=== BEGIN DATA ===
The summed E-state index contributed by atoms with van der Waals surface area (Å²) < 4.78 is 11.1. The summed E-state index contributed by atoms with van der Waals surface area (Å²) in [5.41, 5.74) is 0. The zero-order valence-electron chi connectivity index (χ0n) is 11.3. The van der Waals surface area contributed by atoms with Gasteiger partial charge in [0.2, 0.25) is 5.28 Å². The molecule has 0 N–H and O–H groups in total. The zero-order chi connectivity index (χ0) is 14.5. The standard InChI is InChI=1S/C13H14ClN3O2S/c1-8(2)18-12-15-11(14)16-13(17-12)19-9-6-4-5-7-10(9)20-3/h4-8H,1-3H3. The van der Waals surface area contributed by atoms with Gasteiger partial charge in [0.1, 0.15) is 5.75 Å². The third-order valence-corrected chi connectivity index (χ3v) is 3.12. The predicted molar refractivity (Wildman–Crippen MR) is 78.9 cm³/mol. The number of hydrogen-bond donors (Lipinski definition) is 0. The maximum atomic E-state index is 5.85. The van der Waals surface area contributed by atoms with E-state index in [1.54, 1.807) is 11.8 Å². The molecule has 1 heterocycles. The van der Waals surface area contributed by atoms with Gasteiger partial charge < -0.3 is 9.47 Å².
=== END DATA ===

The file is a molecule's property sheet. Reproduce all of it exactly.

The summed E-state index contributed by atoms with van der Waals surface area (Å²) < 4.78 is 11.1. The summed E-state index contributed by atoms with van der Waals surface area (Å²) in [5.41, 5.74) is 0. The zero-order valence-electron chi connectivity index (χ0n) is 11.3. The van der Waals surface area contributed by atoms with Gasteiger partial charge in [0.2, 0.25) is 5.28 Å². The molecule has 0 N–H and O–H groups in total. The zero-order chi connectivity index (χ0) is 14.5. The standard InChI is InChI=1S/C13H14ClN3O2S/c1-8(2)18-12-15-11(14)16-13(17-12)19-9-6-4-5-7-10(9)20-3/h4-8H,1-3H3. The van der Waals surface area contributed by atoms with Gasteiger partial charge in [0.1, 0.15) is 5.75 Å². The third-order valence-corrected chi connectivity index (χ3v) is 3.12. The predicted molar refractivity (Wildman–Crippen MR) is 78.9 cm³/mol. The number of hydrogen-bond donors (Lipinski definition) is 0. The maximum atomic E-state index is 5.85. The van der Waals surface area contributed by atoms with E-state index in [1.54, 1.807) is 11.8 Å². The molecule has 1 heterocycles. The van der Waals surface area contributed by atoms with Gasteiger partial charge < -0.3 is 9.47 Å².